Blood, Tears and Folly, An Objective Look at World War II by Len Deighton doesn’t pull punches on any side or any of the conflicts of World War II. In Blood, Tears and Folly, he tells the facts as they are, filled with ego and delusion, stupidity, idolatry, and simple wanton greed.
This is a history lesson in six parts: The Battle of the Atlantic, Hitler Conquers Europe, The Mediterranean War, The War in the Air, Barbarossa: The Attack on Russia, and Japan Goes to War.
The book is generally sequential, but it does bounce around. Deighton starts with early fighting in a region and follows it to its turning point or end before moving somewhere else. This streamlines the reading, but it does rely a bit more on the reader’s memory as the war unfolds and time sometimes turns back.
This is important because this book isn’t a retrospective. It isn’t a what-happens-because-of-this book; it’s a how-did-we-get-here book. He sets up this objectivity in the intro writing, “Delusions are usually rooted in history and all the harder to get rid of when they are institutionalized and seldom subjected to review. But delusions from the past do not beset the British mind alone. The Germans, the Russians, the Japanese and the Americans all have their myths and try to live up to them, often with tragic consequences.”
This book is all about smashing myths. I’ve read other histories of World War II battles, but none were quite as thorough as this. Deighton appears to have written a highly objective version that may be much closer to the truth than what is taught in schools that have become myth. Many names on both sides are tarnished.
To steal a phrase from the UK, this “Objective Look at World War II” does what it says on the tin.
Based on the premise of ego, greed, and even more ego, there are decisive moments in the battle as we know it that were not influenced by what was happening. At one point, Deighton calls this a “self-destructive delusion of grandeur.” But it’s not just about one’s enemy. Navies, armies, and air forces on all fronts made decisions with their own best interests in mind – not their countries’ but their organizations.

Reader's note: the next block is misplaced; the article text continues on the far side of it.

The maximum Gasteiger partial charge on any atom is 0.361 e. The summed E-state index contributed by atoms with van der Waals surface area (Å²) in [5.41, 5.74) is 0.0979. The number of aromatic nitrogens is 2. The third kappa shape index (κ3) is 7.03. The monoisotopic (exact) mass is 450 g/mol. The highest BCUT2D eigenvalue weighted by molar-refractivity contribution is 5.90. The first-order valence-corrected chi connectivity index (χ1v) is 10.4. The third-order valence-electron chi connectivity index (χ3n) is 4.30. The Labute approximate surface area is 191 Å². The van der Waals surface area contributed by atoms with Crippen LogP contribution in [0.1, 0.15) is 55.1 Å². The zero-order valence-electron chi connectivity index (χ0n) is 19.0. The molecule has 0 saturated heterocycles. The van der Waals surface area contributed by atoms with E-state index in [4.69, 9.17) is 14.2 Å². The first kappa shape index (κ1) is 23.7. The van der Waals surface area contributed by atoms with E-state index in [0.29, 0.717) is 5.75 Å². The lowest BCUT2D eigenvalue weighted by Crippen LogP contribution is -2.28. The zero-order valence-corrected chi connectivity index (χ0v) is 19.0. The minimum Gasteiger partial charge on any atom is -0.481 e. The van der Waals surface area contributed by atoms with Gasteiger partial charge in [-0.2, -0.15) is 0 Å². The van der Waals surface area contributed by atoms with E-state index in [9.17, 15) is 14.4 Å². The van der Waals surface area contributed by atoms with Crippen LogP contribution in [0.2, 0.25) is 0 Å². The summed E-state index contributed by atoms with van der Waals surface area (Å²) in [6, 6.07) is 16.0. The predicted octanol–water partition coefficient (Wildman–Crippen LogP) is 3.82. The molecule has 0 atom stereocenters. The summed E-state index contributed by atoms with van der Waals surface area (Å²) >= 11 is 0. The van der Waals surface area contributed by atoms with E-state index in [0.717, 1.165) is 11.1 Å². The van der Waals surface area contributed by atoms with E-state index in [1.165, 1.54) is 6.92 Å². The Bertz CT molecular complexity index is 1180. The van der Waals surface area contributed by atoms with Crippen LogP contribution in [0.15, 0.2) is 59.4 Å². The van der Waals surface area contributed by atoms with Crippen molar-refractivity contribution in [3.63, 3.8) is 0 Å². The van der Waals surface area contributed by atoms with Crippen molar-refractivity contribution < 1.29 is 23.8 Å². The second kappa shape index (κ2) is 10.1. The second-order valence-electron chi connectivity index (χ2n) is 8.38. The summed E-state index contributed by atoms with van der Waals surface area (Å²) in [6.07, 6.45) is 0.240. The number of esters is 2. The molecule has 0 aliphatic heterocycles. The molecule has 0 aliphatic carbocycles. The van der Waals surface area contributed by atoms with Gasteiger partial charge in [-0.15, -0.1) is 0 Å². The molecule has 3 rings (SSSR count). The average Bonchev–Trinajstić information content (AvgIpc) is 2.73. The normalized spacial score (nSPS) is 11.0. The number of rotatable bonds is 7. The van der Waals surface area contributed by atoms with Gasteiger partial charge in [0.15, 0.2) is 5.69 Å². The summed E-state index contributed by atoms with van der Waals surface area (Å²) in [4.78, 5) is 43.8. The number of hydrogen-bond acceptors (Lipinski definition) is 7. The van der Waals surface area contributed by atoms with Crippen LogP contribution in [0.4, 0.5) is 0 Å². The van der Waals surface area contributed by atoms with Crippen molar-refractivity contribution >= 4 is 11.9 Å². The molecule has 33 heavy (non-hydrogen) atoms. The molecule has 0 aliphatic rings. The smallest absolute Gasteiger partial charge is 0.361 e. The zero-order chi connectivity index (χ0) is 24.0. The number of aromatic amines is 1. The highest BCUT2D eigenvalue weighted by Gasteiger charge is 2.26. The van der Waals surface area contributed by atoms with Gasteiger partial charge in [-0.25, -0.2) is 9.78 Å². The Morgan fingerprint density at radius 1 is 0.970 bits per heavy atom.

The scarier piece is that it could happen all over again today. Proving my point, something quite relevant to our modern media appears in the introduction where Deighton writes, “Newspapers and television did little to counteract the artful management of news at which crooks and tyrants have become adept. Orthodontics and the hair-dryer have become vital to the achievement of political power.”
Sounds familiar, doesn’t it?
Deighton calls himself an amateur historian, though as he writes in the introduction, “This book, like Fighter and Blitzkrieg before it, would never have seen publication without the late A.J.P. Taylor, who told me that an amateur historian is an historian nevertheless.”
I want to simultaneously tell you to read all of those books and give thanks to the late A. J. P. Taylor, because Blood, Tears and Folly, Fighter, Blitzkrieg, and Battle of Britain are all great in their own right. Since this is the last of the non-fiction books, aside from the cookbooks, it’s worth noting that this “amateur historian” put that knowledge and research to use in every other book he wrote.
The details in this book of non-fiction will ring authentic when inserted into his works of fiction, which perhaps is why those pieces are so believable. Storytelling aside, Blood, Tears and Folly remains firmly focused on the facts around the decisions and the decisive moments of World War II.